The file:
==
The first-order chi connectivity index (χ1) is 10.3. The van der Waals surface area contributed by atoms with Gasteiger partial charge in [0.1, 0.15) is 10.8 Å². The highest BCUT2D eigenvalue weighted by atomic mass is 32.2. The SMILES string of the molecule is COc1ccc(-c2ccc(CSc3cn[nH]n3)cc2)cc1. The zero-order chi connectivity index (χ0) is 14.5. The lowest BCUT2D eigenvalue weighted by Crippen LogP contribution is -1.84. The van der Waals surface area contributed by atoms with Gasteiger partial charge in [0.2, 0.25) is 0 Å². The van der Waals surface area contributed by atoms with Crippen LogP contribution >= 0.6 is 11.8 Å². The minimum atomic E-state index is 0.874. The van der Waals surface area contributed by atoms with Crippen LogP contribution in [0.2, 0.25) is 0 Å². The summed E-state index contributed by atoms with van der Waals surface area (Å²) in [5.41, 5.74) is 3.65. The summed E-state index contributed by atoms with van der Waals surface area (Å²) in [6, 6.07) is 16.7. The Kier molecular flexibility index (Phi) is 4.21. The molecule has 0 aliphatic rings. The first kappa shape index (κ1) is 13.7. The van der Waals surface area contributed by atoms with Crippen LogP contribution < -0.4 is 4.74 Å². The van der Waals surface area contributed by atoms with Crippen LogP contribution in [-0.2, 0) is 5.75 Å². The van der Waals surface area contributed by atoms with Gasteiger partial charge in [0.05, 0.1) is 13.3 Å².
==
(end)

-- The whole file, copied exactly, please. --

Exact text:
The first-order chi connectivity index (χ1) is 10.3. The van der Waals surface area contributed by atoms with Gasteiger partial charge in [0.1, 0.15) is 10.8 Å². The highest BCUT2D eigenvalue weighted by atomic mass is 32.2. The SMILES string of the molecule is COc1ccc(-c2ccc(CSc3cn[nH]n3)cc2)cc1. The zero-order chi connectivity index (χ0) is 14.5. The lowest BCUT2D eigenvalue weighted by Crippen LogP contribution is -1.84. The van der Waals surface area contributed by atoms with Gasteiger partial charge in [0.2, 0.25) is 0 Å². The van der Waals surface area contributed by atoms with Crippen LogP contribution >= 0.6 is 11.8 Å². The minimum atomic E-state index is 0.874. The van der Waals surface area contributed by atoms with Crippen LogP contribution in [0.2, 0.25) is 0 Å². The summed E-state index contributed by atoms with van der Waals surface area (Å²) in [5.41, 5.74) is 3.65. The summed E-state index contributed by atoms with van der Waals surface area (Å²) in [6, 6.07) is 16.7. The Kier molecular flexibility index (Phi) is 4.21. The molecule has 0 aliphatic rings. The first kappa shape index (κ1) is 13.7. The van der Waals surface area contributed by atoms with Crippen LogP contribution < -0.4 is 4.74 Å². The van der Waals surface area contributed by atoms with Crippen LogP contribution in [-0.2, 0) is 5.75 Å². The van der Waals surface area contributed by atoms with Gasteiger partial charge in [0.05, 0.1) is 13.3 Å².